Key Benefits of Microservices
Learn more about microservices at Streaming Media East 2020.
Read the complete transcript of this clip:
Tanu Aggarwal: Microservices architecture, for me, is yet another evolutionary step in the world of distributed systems. That's how I look at it. If we go by the definition of what a microservice is, it's about creating small services that do one thing and they do that thing really, really well. So, they're single-purpose, single-focused. They do not share the data with anyone. They do not have any dependencies. They're very well self-contained, self-independent.
What that means, is that you're able to build them, able to test them and deploy them with complete independence, without disturbing any other part of your product. So, what do they really bring? What are the advantages? There's a slew of advantages that microservices bring, but I want to highlight three of them.
The first of them is the ease of horizontal scaling. If you have a monolith that you're trying to, as a product, that you're trying to scale. Now, what happens is if you need to scale it? It needs to scale vertically. If you're able to break that monolith piece of code into smaller pieces of code, each with their own functionality, then you're able to scale only the pieces horizontally that need to be scaled. I'm going to give you an example from a past life where I was working on cloud recording system, and this was a microservices-based system. And there was a need to increase the number of channels on this cloud recording system. The number of customers or the playback was going to remain constant. So, instead of having to scale up by adding more boxes vertically for the entire product, we were able to just scale up the manifest channel/manifest reader or any microservices that were per channel. And so, here's an example of horizontally scaling out things. So, I think that is one big advantage. A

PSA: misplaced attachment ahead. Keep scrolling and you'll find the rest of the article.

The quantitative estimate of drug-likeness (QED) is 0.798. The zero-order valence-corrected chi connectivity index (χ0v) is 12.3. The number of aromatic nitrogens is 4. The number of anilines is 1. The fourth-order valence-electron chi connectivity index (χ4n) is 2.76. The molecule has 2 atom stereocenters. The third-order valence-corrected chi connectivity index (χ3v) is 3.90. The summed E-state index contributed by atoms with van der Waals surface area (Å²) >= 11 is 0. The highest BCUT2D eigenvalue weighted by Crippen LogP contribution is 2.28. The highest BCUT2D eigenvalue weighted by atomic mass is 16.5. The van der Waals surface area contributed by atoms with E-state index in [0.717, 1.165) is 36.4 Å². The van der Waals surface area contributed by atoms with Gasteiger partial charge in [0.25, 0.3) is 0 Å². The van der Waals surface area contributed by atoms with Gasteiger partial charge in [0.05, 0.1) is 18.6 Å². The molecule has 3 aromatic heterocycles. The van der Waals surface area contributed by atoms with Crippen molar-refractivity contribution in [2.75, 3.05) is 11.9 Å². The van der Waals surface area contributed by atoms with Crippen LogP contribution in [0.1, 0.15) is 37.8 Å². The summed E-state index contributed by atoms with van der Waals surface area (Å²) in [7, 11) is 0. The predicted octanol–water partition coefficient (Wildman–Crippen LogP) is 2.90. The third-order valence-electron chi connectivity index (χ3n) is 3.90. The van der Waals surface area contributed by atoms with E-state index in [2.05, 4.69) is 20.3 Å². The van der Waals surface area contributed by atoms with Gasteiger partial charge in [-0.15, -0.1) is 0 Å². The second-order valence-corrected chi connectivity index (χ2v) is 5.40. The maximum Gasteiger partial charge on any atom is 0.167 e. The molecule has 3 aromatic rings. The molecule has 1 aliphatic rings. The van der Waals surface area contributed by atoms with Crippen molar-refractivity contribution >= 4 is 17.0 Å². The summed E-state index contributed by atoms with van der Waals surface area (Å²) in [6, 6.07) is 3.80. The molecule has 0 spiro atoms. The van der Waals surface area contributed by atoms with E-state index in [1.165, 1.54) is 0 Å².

Nermeen touched on the second advantage about agility. Because your developers are working on small products, small things and they can work on them independently, you're able to get things faster. You're able to make changes much faster turnaround.
And lastly, I want to point out another byproduct of microservices-- again, referring to the pets and cattle example that Nermeen brought up. How do microservices make our systems more resilient? It's because the architecture paradigm is based on the fact that these microservices are fragile and they can fail anytime. System designers now think about, not figuring out, "How do I prevent failure from happening?" but they figure out, "How do I recover from the failure?" which is a lot easier. So now, what you are doing as a service, your small service, is deciding, "Okay, if I have to make these requests outside and if these requests don't come in time, what is my behavior going to be? How am I going to gracefully recover?"
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